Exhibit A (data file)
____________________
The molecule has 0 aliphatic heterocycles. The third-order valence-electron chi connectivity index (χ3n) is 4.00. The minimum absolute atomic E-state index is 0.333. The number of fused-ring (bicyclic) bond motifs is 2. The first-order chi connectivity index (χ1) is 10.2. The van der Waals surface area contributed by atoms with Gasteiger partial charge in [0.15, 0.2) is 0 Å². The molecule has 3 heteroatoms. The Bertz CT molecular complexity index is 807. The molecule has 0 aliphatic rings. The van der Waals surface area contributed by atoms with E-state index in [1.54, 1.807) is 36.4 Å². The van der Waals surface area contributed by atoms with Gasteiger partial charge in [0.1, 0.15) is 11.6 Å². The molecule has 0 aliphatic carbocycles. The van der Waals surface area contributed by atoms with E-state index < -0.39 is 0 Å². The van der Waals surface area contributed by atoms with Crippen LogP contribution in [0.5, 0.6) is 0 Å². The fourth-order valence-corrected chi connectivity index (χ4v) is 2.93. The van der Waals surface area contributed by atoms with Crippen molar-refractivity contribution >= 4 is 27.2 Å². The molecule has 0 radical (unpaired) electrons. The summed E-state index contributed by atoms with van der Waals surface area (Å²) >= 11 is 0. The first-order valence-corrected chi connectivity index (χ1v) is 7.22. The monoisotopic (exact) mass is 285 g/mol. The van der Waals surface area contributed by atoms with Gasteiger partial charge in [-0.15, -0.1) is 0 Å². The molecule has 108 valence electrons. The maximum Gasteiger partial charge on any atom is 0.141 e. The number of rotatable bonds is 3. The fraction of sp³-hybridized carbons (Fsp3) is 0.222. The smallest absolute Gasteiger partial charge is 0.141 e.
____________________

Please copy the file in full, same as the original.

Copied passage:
The molecule has 0 aliphatic heterocycles. The third-order valence-electron chi connectivity index (χ3n) is 4.00. The minimum absolute atomic E-state index is 0.333. The number of fused-ring (bicyclic) bond motifs is 2. The first-order chi connectivity index (χ1) is 10.2. The van der Waals surface area contributed by atoms with Gasteiger partial charge in [0.15, 0.2) is 0 Å². The molecule has 3 heteroatoms. The Bertz CT molecular complexity index is 807. The molecule has 0 aliphatic rings. The van der Waals surface area contributed by atoms with E-state index in [1.54, 1.807) is 36.4 Å². The van der Waals surface area contributed by atoms with Gasteiger partial charge in [0.1, 0.15) is 11.6 Å². The molecule has 0 aliphatic carbocycles. The van der Waals surface area contributed by atoms with E-state index < -0.39 is 0 Å². The van der Waals surface area contributed by atoms with Crippen LogP contribution in [0.5, 0.6) is 0 Å². The fourth-order valence-corrected chi connectivity index (χ4v) is 2.93. The van der Waals surface area contributed by atoms with Crippen molar-refractivity contribution >= 4 is 27.2 Å². The molecule has 0 radical (unpaired) electrons. The summed E-state index contributed by atoms with van der Waals surface area (Å²) >= 11 is 0. The first-order valence-corrected chi connectivity index (χ1v) is 7.22. The monoisotopic (exact) mass is 285 g/mol. The van der Waals surface area contributed by atoms with Gasteiger partial charge in [-0.15, -0.1) is 0 Å². The molecule has 108 valence electrons. The maximum Gasteiger partial charge on any atom is 0.141 e. The number of rotatable bonds is 3. The fraction of sp³-hybridized carbons (Fsp3) is 0.222. The smallest absolute Gasteiger partial charge is 0.141 e.